Whether intentionally or unconsciously, in solving problems counter-powers tend to promote alternative urban models where different lifestyles can develop. They do this by re-signifying and politicizing concepts such as the neighbourhood or the public space, and by producing places where new social and practical relationships can be (re)built: community centres, community gardens, community-run equipment, the reinvention of empty or under-used public spaces.
Living in a different way implies the material construction of arenas where – albeit on a small, fragmented scale – it is possible to reproduce other patterns of relationships among people and between people and their surroundings.
Planning change in the city square
They can cut all the flowers, but they can’t stop the coming of spring.- Pablo Neruda.
This citizen counter-power was enacted in the protest camps that from 2010 onwards spread to large cities all over the world, from Tahrir Square to Madrid’s Puerta del Sol, from Occupy Wall Street to Gezi Park, as people demanded more democracy and rose up against ‘austericidal’ policies.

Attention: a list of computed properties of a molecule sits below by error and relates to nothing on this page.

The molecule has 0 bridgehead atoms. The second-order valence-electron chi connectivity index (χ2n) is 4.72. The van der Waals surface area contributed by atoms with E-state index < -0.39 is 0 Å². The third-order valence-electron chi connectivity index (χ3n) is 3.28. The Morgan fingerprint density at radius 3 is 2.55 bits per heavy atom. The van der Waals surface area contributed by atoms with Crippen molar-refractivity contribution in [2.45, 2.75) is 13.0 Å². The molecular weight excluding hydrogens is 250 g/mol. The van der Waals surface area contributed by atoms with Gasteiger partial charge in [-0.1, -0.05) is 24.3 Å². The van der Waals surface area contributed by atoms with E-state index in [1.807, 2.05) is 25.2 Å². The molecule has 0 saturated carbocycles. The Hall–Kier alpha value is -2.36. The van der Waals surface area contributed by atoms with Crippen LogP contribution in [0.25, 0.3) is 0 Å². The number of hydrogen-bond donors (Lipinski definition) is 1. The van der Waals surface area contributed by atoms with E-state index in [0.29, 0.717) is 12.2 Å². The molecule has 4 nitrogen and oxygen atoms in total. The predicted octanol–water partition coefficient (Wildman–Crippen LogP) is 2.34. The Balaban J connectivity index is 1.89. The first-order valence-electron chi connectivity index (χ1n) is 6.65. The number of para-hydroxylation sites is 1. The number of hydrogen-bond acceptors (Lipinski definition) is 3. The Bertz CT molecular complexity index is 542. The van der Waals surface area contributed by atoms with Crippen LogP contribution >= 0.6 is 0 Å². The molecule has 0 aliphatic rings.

With thousands of people living side by side in the protest camps, the public space was seen as a collective, political site. The occupation of this space was ‘potentially permanent and self-managed’, making it a metaphor of another way of inhabiting the city, reinventing the public space as a common space, ‘a performative representation of justice and equality’, where people could protest in common, think in common, live in common and explore alternative values in common.
The protest camps were structured as temporary cities, with different spaces for different activities and needs: children’s areas, libraries, communication and information centres, dining areas, solar panels. In many of these camps, between the tarpaulins and the assemblies, community gardens somehow also found a space that was sometimes symbolic or evocative. Spaces where the community living in the camp imagined itself and made plans for the future, such as in the Huerta del Sol in Madrid, where there was a sign saying ‘if we last 40 days we will eat lettuces’.